In yogic terms when there is equilibrium between ida and pingala, the third energy state begins to be experienced. This is sushumna, which runs centrally in the spinal column. When there is balance, the excesses of both ida and pingala are levelled out.
It’s like the exact point in a magnet where (theoretically at least) the iron doesn’t move because it lies exactly equal between the two magnetic poles. That’s when sushumna becomes active. And just as a reminder, in normal health that happens very briefly once every hour/hour and a half. It’s a David Attenborough moment! Catch it when you can.
We are all self aware in some measure, but there are many ways that self observation can shift to another level completely. It takes only a moment of insight or inspiration, what works for you, and then a consistent-but-relaxed, persistent-but-forgiving, with-intent but without-expectation, measure of the right kind of effort to develop and maintain an open mind on oneself.
Some other ideas
The energy matrix of ida and pingala is just one example of the variety that can be observed in duality. Try these too:
Thought and emotion - most people find on close examination heart and mind run like currents in different directions.
Already mentioned, but requiring more thought, Like and Dislike - why do these forces operate? They have a purpose beyond the obvious? In a nutshell self-observation is the observation of Like and Dislike / Preference and Rejection. Trace them back to their source. It’s not so obvious as it seems.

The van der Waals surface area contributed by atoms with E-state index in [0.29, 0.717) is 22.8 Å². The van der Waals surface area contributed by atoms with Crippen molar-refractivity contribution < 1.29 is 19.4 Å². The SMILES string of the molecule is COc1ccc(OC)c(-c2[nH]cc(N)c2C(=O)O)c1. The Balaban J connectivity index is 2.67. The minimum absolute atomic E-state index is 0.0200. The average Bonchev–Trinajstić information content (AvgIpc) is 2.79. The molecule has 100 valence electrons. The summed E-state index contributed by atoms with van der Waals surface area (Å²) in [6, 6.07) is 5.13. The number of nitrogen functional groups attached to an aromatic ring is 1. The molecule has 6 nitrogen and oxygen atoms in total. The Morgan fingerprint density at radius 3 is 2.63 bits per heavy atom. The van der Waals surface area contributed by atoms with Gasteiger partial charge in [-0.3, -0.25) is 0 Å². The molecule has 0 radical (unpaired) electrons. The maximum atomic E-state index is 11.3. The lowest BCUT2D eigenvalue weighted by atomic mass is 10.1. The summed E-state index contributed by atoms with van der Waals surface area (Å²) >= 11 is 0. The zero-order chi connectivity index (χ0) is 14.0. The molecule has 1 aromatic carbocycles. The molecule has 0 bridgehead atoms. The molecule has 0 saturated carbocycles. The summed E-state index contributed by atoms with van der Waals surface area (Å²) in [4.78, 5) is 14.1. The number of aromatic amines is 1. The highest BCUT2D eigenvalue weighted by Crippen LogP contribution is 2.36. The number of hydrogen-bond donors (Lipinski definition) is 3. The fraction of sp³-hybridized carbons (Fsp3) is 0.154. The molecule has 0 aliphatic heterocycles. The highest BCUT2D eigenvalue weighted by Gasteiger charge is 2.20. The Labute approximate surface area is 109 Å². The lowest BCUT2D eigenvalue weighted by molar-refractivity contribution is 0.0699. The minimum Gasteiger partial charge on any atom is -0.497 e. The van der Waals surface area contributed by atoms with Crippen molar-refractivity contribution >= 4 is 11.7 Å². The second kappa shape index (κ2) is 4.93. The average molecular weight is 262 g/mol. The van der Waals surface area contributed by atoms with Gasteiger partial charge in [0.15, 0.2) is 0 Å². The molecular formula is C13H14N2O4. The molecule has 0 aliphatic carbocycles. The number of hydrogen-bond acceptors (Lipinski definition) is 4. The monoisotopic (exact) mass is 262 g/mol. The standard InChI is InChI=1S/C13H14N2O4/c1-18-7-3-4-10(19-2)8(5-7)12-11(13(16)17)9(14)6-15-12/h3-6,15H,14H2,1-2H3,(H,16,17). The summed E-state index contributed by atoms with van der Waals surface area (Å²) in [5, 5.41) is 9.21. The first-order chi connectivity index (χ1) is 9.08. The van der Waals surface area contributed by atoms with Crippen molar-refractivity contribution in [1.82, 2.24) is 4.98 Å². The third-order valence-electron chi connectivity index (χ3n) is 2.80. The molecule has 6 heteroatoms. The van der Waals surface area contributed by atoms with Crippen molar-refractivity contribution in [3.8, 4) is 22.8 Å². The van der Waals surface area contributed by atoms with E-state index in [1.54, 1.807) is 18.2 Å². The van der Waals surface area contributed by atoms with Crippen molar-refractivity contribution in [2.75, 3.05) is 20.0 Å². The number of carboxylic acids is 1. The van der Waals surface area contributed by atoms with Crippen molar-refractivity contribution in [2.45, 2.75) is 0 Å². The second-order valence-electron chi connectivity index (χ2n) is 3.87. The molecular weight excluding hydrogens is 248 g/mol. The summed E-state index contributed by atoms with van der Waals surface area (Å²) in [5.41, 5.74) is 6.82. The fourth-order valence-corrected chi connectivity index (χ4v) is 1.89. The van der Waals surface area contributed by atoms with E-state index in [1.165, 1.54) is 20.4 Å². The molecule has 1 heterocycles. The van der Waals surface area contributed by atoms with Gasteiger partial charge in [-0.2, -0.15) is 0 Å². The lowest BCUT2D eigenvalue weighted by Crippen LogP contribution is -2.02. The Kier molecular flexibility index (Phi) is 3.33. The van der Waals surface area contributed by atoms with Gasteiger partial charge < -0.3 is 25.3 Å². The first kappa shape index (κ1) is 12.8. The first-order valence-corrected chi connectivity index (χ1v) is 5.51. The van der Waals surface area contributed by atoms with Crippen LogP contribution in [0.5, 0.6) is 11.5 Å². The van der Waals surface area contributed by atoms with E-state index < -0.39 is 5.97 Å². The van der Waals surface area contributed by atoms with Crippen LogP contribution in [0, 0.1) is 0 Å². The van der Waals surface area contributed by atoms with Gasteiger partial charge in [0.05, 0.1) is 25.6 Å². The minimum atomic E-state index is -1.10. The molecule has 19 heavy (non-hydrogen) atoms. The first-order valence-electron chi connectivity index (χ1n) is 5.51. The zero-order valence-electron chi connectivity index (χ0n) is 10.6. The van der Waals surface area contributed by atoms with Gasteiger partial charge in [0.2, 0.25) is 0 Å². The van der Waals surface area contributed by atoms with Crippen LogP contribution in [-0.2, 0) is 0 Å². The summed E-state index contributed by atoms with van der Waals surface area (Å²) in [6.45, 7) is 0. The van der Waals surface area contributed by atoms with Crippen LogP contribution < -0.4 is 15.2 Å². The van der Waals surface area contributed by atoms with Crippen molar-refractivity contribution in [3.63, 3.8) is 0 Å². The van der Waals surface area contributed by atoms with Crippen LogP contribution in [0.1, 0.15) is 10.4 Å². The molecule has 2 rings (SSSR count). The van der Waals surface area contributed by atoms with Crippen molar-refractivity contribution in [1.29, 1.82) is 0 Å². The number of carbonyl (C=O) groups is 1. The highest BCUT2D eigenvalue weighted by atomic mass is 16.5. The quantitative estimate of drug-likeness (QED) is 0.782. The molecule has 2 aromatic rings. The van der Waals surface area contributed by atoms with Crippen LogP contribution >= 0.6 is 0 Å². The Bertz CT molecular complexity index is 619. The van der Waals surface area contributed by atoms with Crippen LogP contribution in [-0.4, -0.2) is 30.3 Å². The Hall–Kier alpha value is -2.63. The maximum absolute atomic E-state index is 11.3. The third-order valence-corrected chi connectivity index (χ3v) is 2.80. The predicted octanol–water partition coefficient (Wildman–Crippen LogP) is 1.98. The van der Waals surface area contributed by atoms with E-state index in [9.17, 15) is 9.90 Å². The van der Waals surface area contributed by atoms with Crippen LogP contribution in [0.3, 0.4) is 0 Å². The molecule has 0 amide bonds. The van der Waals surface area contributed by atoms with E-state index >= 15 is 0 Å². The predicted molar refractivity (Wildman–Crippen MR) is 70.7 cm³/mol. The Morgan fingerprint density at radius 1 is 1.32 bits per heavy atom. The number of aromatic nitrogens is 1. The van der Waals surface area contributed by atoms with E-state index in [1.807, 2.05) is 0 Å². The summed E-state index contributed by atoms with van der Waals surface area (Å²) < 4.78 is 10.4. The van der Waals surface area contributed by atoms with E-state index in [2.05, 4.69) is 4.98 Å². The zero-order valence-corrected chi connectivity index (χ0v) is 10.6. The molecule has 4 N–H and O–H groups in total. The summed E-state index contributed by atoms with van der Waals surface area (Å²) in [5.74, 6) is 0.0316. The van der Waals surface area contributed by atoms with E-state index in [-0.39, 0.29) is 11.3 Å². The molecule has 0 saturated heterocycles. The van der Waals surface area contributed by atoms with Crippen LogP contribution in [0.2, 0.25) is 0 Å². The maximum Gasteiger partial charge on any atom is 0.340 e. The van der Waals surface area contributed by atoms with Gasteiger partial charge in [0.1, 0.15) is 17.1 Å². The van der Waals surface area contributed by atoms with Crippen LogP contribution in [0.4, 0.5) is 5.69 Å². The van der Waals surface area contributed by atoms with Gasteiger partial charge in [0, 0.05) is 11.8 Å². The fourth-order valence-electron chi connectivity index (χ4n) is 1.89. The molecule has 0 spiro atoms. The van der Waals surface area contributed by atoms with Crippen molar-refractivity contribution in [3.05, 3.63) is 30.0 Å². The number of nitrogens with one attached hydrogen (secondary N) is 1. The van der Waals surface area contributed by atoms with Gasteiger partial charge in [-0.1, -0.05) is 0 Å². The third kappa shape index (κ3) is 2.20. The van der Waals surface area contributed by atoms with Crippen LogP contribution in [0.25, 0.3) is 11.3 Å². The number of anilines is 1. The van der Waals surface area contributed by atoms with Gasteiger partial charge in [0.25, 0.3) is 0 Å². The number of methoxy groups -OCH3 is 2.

Individual and Universal - Discover how the mind individualises the Universal and universalises the Individual, usually for its own convenience. The Universal carries more cliches than anything else. Cliches come about either because they are 'too well known’, or as in this case not known well enough.
Just to be clear, reference to ida and left side of the body and 'left mind’ are references to the pranic energy forces in yoga. The actual brain hemisphere, you probably know, is the right side. But that is academic knowledge; spontaneous self reference is to the yogic body-mind in the left side. The same is true for the right side with pingala, which corresponds with the left hemisphere of the brain. Of course brain and mind are not the same, but that’s another matter.
Environments also influence the play of these forces within us. Pingala, Action, is much like the behaviour as a result of stereotyped 'modern life' - acting on impulse, action for action’s sake, with Thought running a clear second. It’s the way it’s come about, what we were born to, and so we probably think there’s no alternative; or know within ourselves there is another way but don’t know how to get there from here.
And Ida, Concept, in modern life is either suppressed to some degree through the longstanding predominance toward Action; or alternatively in the midst of so much Active influence Thought, fantasy, becomes a refuge, when life itself becomes like an allergy that we want to retreat from.
Health and happiness are directly related to balance in the personal energy field.
And lastly, if it happens that the pranic energy does go out of balance, breaking the usual cycle, and either Concept or Action become predominant for a longer period of time, then the mind and body are prone to dis-ease, either as sickness in the body, or turbulence in the mind, or both.